VANCOUVER — The federal government is suing the University of British Columbia and a former associate dean of the faculty of dentistry for allegedly misusing millions of dollars in government funds.
UBC received $10.6 million from Health Canada between 2002 and 2013 to provide dental services to First Nations residents on B.C.'s remote Haida Gwaii archipelago, according to a lawsuit filed in B.C. Supreme Court.
A statement of claim, citing a "heavily redacted" UBC investigation, alleges that only $7.3 million was actually used to run the two clinics in Skidegate and Old Masset Village, meaning UBC overbilled Health Canada by $3.3 million.
The suit alleges Dr. Christopher Zed, former associate dean of strategic and external affairs, fraudulently transferred millions, including $1.2 million to his personal bank account and $2 million in credit card payments to non-UBC accounts.
"Dr. Zed had abused his position of trust at UBC and through complex and deceptive activities transferred public funds from Canada for his personal benefit and hid $5.1 million in spending from UBC's conclusive analysis," the statement of claim says.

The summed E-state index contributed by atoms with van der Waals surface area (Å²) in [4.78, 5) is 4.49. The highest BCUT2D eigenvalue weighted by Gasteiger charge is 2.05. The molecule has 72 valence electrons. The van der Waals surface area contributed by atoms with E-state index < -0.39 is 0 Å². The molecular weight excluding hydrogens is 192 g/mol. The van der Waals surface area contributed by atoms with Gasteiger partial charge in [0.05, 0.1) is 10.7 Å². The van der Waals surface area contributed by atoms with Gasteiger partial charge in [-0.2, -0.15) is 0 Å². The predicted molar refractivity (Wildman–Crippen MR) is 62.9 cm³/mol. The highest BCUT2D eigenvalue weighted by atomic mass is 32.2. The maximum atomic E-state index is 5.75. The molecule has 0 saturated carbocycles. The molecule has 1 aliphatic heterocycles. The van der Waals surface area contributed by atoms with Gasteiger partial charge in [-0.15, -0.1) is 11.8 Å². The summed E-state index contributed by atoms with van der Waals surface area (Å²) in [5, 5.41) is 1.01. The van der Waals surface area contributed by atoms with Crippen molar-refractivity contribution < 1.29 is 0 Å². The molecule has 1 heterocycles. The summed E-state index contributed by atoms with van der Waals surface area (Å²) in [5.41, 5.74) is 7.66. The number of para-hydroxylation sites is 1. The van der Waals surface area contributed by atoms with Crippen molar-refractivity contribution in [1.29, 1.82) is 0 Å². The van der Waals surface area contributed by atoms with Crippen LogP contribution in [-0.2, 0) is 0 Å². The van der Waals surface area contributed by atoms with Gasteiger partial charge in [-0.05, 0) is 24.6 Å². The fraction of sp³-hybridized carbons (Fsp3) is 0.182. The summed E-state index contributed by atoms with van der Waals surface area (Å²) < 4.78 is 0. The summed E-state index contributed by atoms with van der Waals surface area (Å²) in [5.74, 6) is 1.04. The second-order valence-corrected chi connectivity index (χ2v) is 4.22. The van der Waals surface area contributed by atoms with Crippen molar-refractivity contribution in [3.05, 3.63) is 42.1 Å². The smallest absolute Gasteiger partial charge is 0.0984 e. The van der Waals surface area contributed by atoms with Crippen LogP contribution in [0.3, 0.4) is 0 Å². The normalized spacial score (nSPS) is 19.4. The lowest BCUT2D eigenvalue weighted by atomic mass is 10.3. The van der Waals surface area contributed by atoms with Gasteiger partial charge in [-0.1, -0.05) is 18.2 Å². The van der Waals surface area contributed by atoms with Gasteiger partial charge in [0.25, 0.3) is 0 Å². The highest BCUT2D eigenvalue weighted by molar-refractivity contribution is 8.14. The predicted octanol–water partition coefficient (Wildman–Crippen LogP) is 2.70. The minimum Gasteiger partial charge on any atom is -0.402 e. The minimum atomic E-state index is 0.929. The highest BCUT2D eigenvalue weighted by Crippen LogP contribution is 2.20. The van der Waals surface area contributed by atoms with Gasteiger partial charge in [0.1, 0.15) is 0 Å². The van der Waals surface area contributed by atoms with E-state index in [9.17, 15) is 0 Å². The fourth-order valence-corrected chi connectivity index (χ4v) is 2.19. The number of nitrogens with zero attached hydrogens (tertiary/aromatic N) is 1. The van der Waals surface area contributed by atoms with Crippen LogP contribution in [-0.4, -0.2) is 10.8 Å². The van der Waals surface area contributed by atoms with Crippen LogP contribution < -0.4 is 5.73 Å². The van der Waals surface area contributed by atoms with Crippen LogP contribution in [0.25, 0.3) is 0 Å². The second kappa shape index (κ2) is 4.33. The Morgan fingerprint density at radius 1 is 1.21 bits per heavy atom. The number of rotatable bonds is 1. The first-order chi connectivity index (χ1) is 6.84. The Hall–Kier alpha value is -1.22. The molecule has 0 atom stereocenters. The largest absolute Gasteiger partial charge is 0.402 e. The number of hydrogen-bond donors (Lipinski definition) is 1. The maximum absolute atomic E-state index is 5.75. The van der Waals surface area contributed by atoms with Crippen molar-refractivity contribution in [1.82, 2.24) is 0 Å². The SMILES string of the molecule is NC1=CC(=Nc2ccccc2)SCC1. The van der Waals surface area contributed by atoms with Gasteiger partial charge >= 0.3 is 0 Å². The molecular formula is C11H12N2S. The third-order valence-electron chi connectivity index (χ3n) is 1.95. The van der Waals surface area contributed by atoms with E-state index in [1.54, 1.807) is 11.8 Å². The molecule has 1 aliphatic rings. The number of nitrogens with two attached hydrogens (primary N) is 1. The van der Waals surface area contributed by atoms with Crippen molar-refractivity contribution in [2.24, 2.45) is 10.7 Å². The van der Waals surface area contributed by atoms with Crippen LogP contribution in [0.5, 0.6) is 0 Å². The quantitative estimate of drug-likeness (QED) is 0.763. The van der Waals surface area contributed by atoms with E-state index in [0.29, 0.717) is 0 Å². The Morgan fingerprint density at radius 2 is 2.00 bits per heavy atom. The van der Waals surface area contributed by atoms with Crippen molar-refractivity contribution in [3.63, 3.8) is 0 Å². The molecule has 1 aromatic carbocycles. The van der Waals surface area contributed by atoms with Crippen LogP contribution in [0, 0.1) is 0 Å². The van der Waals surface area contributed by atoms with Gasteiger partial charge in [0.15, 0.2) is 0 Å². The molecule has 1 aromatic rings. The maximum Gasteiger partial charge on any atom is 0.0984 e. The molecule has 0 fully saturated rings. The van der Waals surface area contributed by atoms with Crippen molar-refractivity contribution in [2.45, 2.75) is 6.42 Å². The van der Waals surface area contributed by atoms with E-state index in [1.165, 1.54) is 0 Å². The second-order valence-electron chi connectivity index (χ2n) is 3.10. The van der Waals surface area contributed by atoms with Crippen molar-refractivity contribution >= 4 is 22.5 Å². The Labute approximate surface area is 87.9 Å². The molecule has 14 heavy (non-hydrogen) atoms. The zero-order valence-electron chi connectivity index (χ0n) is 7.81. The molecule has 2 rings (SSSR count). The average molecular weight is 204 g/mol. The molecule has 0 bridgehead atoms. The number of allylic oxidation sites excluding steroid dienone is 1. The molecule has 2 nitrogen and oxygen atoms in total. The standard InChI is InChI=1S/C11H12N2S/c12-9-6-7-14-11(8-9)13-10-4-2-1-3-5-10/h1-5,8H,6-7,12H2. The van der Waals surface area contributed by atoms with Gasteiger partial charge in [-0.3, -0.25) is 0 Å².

"Dr. Zed's spending behaviour contravened the most basic expectations of an official entrusted to manage the Haida Dental Project for the benefit of marginalized and vulnerable communities."
The allegations have not been tested in court. Zed now works at a Vancouver dental practice, where he did not immediately return calls and emails requesting comment.
UBC lawyer Hubert Lai said in a statement that the university had not yet been served with the notice of civil claim and needed time to review it before commenting.
The lawsuit comes at a time when UBC is already facing scandals on several fronts, including the suspension of creative writing chairman Steven Galloway over undisclosed "serious allegations," and criticism from former and current history graduate students that the school mishandled sexual assault complaints about a PhD student.
Zed resigned from the faculty of dentistry in 2013 shortly after UBC notified the federal government of its concerns about financial operations at the Haida Gwaii clinics.
The university told the government it believed it had been overbilled for salaries related to dental residents, administrative services and hygienist services, and that as a result Zed and three other employees were no longer involved with the Haida Dental Project.
UBC launched an investigation that wrapped in May 2014 but did not disclose any of its findings to the federal government until March 2015. Even then, it only provided "partial and limited disclosure," according to the statement of claim.
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